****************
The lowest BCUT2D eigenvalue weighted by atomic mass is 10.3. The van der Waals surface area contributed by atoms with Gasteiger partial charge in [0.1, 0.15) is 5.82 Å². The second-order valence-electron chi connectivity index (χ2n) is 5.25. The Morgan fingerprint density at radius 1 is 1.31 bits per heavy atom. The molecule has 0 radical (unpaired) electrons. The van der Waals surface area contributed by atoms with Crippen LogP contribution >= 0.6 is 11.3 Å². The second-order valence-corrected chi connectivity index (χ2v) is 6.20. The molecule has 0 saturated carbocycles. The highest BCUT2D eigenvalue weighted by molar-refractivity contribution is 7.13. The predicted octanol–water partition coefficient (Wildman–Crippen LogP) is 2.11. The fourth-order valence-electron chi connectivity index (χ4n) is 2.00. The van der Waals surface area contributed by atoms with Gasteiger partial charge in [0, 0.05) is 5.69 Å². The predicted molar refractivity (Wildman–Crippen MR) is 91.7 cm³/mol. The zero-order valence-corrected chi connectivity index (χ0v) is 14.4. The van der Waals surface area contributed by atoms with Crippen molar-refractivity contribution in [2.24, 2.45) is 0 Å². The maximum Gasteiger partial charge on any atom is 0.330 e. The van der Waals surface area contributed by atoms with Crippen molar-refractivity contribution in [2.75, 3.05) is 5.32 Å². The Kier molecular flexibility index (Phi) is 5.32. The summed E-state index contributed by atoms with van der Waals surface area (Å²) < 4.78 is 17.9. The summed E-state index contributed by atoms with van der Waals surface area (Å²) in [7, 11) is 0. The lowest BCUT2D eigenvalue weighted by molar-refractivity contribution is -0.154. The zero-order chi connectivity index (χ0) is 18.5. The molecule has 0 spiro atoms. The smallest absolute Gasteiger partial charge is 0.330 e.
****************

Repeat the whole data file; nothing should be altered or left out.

The lowest BCUT2D eigenvalue weighted by atomic mass is 10.3. The van der Waals surface area contributed by atoms with Gasteiger partial charge in [0.1, 0.15) is 5.82 Å². The second-order valence-electron chi connectivity index (χ2n) is 5.25. The Morgan fingerprint density at radius 1 is 1.31 bits per heavy atom. The molecule has 0 radical (unpaired) electrons. The van der Waals surface area contributed by atoms with Crippen LogP contribution >= 0.6 is 11.3 Å². The second-order valence-corrected chi connectivity index (χ2v) is 6.20. The molecule has 0 saturated carbocycles. The highest BCUT2D eigenvalue weighted by molar-refractivity contribution is 7.13. The predicted octanol–water partition coefficient (Wildman–Crippen LogP) is 2.11. The fourth-order valence-electron chi connectivity index (χ4n) is 2.00. The van der Waals surface area contributed by atoms with Gasteiger partial charge in [0, 0.05) is 5.69 Å². The predicted molar refractivity (Wildman–Crippen MR) is 91.7 cm³/mol. The zero-order valence-corrected chi connectivity index (χ0v) is 14.4. The van der Waals surface area contributed by atoms with Crippen molar-refractivity contribution in [2.24, 2.45) is 0 Å². The maximum Gasteiger partial charge on any atom is 0.330 e. The van der Waals surface area contributed by atoms with Crippen molar-refractivity contribution in [2.75, 3.05) is 5.32 Å². The Kier molecular flexibility index (Phi) is 5.32. The summed E-state index contributed by atoms with van der Waals surface area (Å²) < 4.78 is 17.9. The summed E-state index contributed by atoms with van der Waals surface area (Å²) in [7, 11) is 0. The lowest BCUT2D eigenvalue weighted by molar-refractivity contribution is -0.154. The zero-order chi connectivity index (χ0) is 18.5. The molecule has 0 spiro atoms. The smallest absolute Gasteiger partial charge is 0.330 e.